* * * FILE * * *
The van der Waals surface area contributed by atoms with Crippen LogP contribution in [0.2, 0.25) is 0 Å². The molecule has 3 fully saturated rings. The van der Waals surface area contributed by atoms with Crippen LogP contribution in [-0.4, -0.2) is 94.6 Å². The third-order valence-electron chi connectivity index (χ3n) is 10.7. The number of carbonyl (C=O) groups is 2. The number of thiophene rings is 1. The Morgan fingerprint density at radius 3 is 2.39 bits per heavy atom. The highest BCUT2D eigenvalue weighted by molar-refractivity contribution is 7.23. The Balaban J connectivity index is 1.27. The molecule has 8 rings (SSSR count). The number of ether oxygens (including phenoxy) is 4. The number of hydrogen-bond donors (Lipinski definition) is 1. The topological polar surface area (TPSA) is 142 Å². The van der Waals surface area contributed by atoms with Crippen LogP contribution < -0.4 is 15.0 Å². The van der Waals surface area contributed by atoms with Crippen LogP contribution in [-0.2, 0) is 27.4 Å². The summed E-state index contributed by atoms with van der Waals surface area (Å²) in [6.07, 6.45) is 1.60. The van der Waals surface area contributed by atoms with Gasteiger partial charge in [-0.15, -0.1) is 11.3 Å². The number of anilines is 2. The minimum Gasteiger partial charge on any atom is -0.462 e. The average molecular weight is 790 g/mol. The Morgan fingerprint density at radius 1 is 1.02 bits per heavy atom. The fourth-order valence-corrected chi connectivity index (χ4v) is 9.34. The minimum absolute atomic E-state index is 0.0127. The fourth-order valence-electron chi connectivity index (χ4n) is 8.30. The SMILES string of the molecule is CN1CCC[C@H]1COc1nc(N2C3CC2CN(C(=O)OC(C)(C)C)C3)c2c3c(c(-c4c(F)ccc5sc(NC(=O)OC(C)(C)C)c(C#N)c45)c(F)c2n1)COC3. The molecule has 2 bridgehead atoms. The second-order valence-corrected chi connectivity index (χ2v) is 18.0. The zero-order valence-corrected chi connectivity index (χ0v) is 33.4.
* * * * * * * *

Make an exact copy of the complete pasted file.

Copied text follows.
The van der Waals surface area contributed by atoms with Crippen LogP contribution in [0.2, 0.25) is 0 Å². The molecule has 3 fully saturated rings. The van der Waals surface area contributed by atoms with Crippen LogP contribution in [-0.4, -0.2) is 94.6 Å². The third-order valence-electron chi connectivity index (χ3n) is 10.7. The number of carbonyl (C=O) groups is 2. The number of thiophene rings is 1. The Morgan fingerprint density at radius 3 is 2.39 bits per heavy atom. The highest BCUT2D eigenvalue weighted by molar-refractivity contribution is 7.23. The Balaban J connectivity index is 1.27. The molecule has 8 rings (SSSR count). The number of ether oxygens (including phenoxy) is 4. The number of hydrogen-bond donors (Lipinski definition) is 1. The topological polar surface area (TPSA) is 142 Å². The van der Waals surface area contributed by atoms with Crippen LogP contribution < -0.4 is 15.0 Å². The van der Waals surface area contributed by atoms with Crippen LogP contribution in [-0.2, 0) is 27.4 Å². The summed E-state index contributed by atoms with van der Waals surface area (Å²) in [6.07, 6.45) is 1.60. The van der Waals surface area contributed by atoms with Gasteiger partial charge in [-0.15, -0.1) is 11.3 Å². The number of anilines is 2. The minimum Gasteiger partial charge on any atom is -0.462 e. The average molecular weight is 790 g/mol. The Morgan fingerprint density at radius 1 is 1.02 bits per heavy atom. The fourth-order valence-corrected chi connectivity index (χ4v) is 9.34. The minimum absolute atomic E-state index is 0.0127. The fourth-order valence-electron chi connectivity index (χ4n) is 8.30. The SMILES string of the molecule is CN1CCC[C@H]1COc1nc(N2C3CC2CN(C(=O)OC(C)(C)C)C3)c2c3c(c(-c4c(F)ccc5sc(NC(=O)OC(C)(C)C)c(C#N)c45)c(F)c2n1)COC3. The molecule has 2 bridgehead atoms. The second-order valence-corrected chi connectivity index (χ2v) is 18.0. The zero-order valence-corrected chi connectivity index (χ0v) is 33.4.